- Washington's primary pinch-hitter, Marlon Anderson, had been used in the seventh inning.
- Anderson is a lefty hitter; the Mets pitcher was Aaron Heilman, a righty. Anderson's availability would have been helpful.
- But the Nats have a second lefty bench hitter, Daryle Ward. He was available.
- Ward cannot replace Clayton at shortstop, but Damian Jackson can, and he was still on the bench. He could have come in for defense in the bottom of the eighth.
- The Mets have three lefthanded pitchers on their roster: 1) Tom Glavine, who started the game and was gone at the outset of the seventh inning; 2) Billy Wagner, the closer; and 3) Darren Oliver, the putative situational lefty.
- Willie Randolph was not going to call on Wagner to record six outs.
- Catcher Brian Schneider, a lefty hitter, was in the hole.
- Randolph would face the choice of keeping Heilman in the game, to face two lefty hitters who would have the platoon advantage---or call on his situational lefty to record at least two outs without relinquishing the tying run.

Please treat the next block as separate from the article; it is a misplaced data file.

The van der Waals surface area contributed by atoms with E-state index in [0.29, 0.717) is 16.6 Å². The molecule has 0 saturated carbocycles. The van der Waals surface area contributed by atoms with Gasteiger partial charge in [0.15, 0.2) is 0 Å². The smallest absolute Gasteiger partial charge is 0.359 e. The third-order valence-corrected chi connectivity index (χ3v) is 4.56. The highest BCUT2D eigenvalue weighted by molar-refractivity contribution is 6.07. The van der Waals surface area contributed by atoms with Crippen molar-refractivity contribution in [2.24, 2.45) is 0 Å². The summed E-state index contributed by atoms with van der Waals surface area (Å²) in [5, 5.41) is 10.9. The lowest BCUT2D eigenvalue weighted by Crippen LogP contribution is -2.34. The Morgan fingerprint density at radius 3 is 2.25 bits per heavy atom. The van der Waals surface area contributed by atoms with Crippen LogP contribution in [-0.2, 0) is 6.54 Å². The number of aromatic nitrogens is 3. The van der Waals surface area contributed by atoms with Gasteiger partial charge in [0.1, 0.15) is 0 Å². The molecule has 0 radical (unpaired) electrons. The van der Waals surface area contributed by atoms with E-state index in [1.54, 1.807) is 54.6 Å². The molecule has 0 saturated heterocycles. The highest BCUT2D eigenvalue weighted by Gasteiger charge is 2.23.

To be sure, the players have to execute. But the coaches do, too---and that requires sound decisionmaking, not just a desire to be aggressive.
* * * *
As it happened, the game ended on another baserunning blunder (though perhaps not as an egregious one), as Jose Vidro---who is not exactly speedy---was cut down trying to stretch a single into a double. Sufficient similar lapses, as well as a general lack of execution, occurred such that Beasley really isn't the goat of this game, any more than Tschida is, I suppose. And, again, I am not arguing that "being aggressive" is synonymous with "bad."
But I'm starting to wonder about this coaching staff. Beasley's decision, when considered in light of first base coach Davey Lopes' praise of Vidro's choice, gives me substantial pause: